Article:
QuickView windows also present a button that can open the item being viewed, such as a Preview link for graphics (as depicted in the video) or an option to open a volume or folder in its own window. The green Zoom button now works consistently as a control to optimize the size of the window to fit its contents, leaving the full screen button to do a separate task.











Enhanced Gestures



Apple has also demonstrated a series of gestures that can be used to open Launchpad, invoke Mission Control for moving between full screen apps (which are each located in their own virtual desktop via Spaces), Dashboard, and other open programs and their applications, as well as navigating between web pages and within pages using new Double Tap to Pinch to Zoom features borrowed from iOS.





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Comments

  • Reply 1 of 127
    irelandireland Posts: 17,685member
    Why do you insist in writing for AI under two names?
  • Reply 2 of 127
    It's good to see so much thought going into this. Most companies would declare their user interface a 'solved problem', and let it go at that.
  • Reply 3 of 127
    aaronjaaronj Posts: 1,595member
    Interesting. I think a lot of this stuff make take me some time to get used to, simply because the current processes are so engrained. However, most of that looks *very* cool.



    I'm definitely looking forward to Lion.
  • Reply 4 of 127
    Quote:
    Originally Posted by Ireland View Post


    Why do you insist in writing for AI under two names?





    Quite laughable, indeed.
  • Reply 5 of 127
    I am using it now and it's polish so far is excellent, have no doubt that the retail GM will excite and put a smile on your face.
  • Reply 6 of 127
    tofinotofino Posts: 697member
    Quote:
    Originally Posted by Ireland View Post


    Why do you insist in writing for AI under two names?



    I know! Why bring 'Prince' back after all this time? I thought Daniel got over that around the same time 'The Artist formerly known as 'Prince'' did.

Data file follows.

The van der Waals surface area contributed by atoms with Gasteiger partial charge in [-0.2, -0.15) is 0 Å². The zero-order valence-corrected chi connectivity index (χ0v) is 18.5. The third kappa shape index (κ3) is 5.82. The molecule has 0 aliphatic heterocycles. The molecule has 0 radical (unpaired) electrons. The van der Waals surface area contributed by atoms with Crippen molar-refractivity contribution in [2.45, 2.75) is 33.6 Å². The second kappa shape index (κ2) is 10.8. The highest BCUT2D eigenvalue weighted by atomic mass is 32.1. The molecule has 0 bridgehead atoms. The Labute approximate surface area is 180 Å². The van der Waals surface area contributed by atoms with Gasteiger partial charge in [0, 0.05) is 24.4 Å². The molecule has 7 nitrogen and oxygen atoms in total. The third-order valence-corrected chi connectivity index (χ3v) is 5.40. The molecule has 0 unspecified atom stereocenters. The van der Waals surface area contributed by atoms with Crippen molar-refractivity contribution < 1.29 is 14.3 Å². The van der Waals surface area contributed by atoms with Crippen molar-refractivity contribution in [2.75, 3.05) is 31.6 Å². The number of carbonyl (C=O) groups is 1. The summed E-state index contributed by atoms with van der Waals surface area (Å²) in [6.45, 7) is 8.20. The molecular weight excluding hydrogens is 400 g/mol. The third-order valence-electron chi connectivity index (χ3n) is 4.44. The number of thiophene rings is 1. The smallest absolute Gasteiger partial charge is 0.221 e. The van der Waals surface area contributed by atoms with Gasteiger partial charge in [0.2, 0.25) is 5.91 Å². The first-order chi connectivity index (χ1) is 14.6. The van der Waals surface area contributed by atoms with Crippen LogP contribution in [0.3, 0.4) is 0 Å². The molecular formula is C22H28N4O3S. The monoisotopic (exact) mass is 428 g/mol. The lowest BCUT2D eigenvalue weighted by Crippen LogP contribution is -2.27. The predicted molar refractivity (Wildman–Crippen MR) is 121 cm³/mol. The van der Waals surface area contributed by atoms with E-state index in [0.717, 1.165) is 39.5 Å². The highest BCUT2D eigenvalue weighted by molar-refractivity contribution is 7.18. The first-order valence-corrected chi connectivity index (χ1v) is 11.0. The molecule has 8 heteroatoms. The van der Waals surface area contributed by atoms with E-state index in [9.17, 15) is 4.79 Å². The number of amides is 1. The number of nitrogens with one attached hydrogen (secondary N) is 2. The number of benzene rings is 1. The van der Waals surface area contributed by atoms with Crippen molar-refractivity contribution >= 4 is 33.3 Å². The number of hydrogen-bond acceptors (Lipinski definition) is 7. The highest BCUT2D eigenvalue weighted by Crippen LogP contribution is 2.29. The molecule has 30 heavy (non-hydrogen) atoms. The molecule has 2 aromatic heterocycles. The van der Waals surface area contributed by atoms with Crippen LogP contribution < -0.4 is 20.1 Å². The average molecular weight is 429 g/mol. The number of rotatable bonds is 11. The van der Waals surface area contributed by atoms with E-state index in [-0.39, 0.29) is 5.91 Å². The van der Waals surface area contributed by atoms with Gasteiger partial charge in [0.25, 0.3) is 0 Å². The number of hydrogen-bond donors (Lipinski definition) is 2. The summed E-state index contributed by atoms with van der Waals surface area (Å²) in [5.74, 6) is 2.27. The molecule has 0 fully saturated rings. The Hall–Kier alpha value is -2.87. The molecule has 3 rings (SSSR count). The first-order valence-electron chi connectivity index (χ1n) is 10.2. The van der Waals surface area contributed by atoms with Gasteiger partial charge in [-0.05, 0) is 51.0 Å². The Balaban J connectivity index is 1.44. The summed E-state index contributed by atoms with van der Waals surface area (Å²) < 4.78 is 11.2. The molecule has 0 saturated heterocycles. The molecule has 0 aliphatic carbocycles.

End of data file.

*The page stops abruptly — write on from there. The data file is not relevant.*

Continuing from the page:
• Reply 7 of 127
    just bought a 2011 macbook pro, will I be able to get osx lion upgrade for free? haven't they done that in the past for snow leopard?



    and also, could they please change the itunes stoplight back to horizontal? its getting really annoying when all other windows and programs are horizontal (will still be horizontal according to their previews) and itunes is it vertical. either vertical/horizontal, pick one!
  • Reply 8 of 127
    29922992 Posts: 202member
    I'm gonna buy Lion for "window resizing" only!



    )
  • Reply 9 of 127
    Hidden scrollbars and some of these other "new features" violate apple's own human interface Guidlines. One of the important ones is not to hide controls. I totally understand why they do it on a small screen like the iPhone, but for big screens it doesn't make sense.



    Full screen apps? What's next MDI?



    Sheldon
  • Reply 10 of 127
    Quote:
    Originally Posted by blueeddie View Post


    just bought a 2011 macbook pro, will I be able to get osx lion upgrade for free? haven't they done that in the past for snow leopard?



    and also, could they please change the itunes stoplight back to horizontal? its getting really annoying when all other windows and programs are horizontal (will still be horizontal according to their previews) and itunes is it vertical. either vertical/horizontal, pick one!



    If memory serves correctly, they'll often give it to you for free if it's very close within launch, like a week or something. If you bought it within 30 or 60 days, you get it for like $10.



    Something like that.
  • Reply 11 of 127
    Quote:
    Originally Posted by blueeddie View Post